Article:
Yet, the above is indeed being allowed to persist! Bows being too heavy in physical weight are causing poor shooting technique, but are also making the surgeons rich due to required surgeries to repair the damage to the joints because our joints are not designed to take both the load AND the sudden shock of the shot when it breaks. But you cannot tell ’em…they learn the hard way.

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    • Now you know why I started this blog, even though it runs counter to my coaching dictum to not work for free. There is just too much help needed to not try to spread ideas that will get caoches thinking and, I hope, responding with new ways to think about coaching.

      On Thu, Sep 21, 2017 at 12:51 PM, A Blog for Archery Coaches wrote:

      >

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  2. Phil P

    You say “Raising a bow higher than necessary and then lowering it is sometimes claimed to help people draw the bow. I suggest these folks need to prove this somehow as it makes no sense”

    Coaches in the UK sometimes use this as an intermediate step in helping archers to overcome a tendency to lift the shoulders.. Bringing both arms a little higher before settling down into final alignment can help the archer to get more of a feel for what their shoulders and back muscles are doing (miming the action just now, I could clearly feel a downward and inward movement of my scapulae). Once they develop this feel, they can start to engage those muscles from the beginning of the draw and eventually phase out the unnecessary raise. I’ve worked with one coach who uses this a lot, and he does seem to be able to make an archer say “that felt totally different, and a lot better”. So while, yes, I agree that in biomechanical terms, it’s unnecessary motion, are there not times when a less efficient technique may lead to improvement?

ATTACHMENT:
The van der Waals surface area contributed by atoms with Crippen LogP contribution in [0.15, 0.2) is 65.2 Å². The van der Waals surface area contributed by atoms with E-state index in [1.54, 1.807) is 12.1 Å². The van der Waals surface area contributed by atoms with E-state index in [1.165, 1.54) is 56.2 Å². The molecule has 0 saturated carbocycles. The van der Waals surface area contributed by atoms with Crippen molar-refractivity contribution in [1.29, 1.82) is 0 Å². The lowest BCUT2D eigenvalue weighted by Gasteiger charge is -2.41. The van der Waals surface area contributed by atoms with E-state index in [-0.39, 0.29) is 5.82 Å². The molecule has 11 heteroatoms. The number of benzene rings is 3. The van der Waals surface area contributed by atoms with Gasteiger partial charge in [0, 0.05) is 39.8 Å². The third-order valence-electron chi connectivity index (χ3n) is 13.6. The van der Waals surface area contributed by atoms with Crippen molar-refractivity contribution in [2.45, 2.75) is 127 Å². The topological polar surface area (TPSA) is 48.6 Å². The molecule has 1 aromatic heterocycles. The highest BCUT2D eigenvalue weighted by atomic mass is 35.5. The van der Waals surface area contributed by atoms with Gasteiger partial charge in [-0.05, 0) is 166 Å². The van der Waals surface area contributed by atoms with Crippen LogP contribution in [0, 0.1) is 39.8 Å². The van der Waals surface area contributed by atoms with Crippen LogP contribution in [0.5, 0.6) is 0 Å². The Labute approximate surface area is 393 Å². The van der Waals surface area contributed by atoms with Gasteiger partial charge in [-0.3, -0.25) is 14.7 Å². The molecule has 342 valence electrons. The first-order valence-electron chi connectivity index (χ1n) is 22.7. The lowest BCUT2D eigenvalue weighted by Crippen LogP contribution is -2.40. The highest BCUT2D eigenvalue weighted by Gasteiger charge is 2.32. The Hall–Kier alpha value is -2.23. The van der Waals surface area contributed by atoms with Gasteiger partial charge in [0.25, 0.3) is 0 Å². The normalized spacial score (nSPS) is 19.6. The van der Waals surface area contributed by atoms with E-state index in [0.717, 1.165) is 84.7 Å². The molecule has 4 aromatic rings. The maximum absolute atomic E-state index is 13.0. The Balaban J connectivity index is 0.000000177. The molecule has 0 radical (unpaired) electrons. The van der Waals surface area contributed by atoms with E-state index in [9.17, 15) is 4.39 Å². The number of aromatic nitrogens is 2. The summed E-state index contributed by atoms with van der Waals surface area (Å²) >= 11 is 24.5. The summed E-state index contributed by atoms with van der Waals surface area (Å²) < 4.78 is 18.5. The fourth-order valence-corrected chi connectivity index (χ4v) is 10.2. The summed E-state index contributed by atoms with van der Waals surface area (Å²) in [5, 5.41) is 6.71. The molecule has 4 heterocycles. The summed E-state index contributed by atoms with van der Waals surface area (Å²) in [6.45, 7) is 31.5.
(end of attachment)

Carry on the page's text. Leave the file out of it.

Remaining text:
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    • Oh, absolutely. I just do not recommend it as a foundational move. There are all kinds of things that will be undertaken to break bad habits, or shift body position at a particular point.

      There are many odd things that are done, sometimes by someone working through a difficulty, and then some onlooker likes that archer’s style and copies them. They do not know that they are doing something artificially. I recall an archer at Las Vegas back in the early days who was dealing with a hand infection, so he shot wearing a glove on his bow hand. the next year dozens of archers showed up sport gloves because the guy shot pretty well that way. (All archers believe in magic.)

      I also think that some archers may be trolling their audiences. One rather famous compound archer was recommending that the release forearm make a 180 degree rotation around the elbow after the shot. The release would trip and then this guys arm would swing around until it was pointing almost straight back. This archer (a former World #1) no longer does this and neither does anyone else as there is no advantage to doing it. So either he was having some fun to see who was gullible enough to swallow the idea or he was making mischief.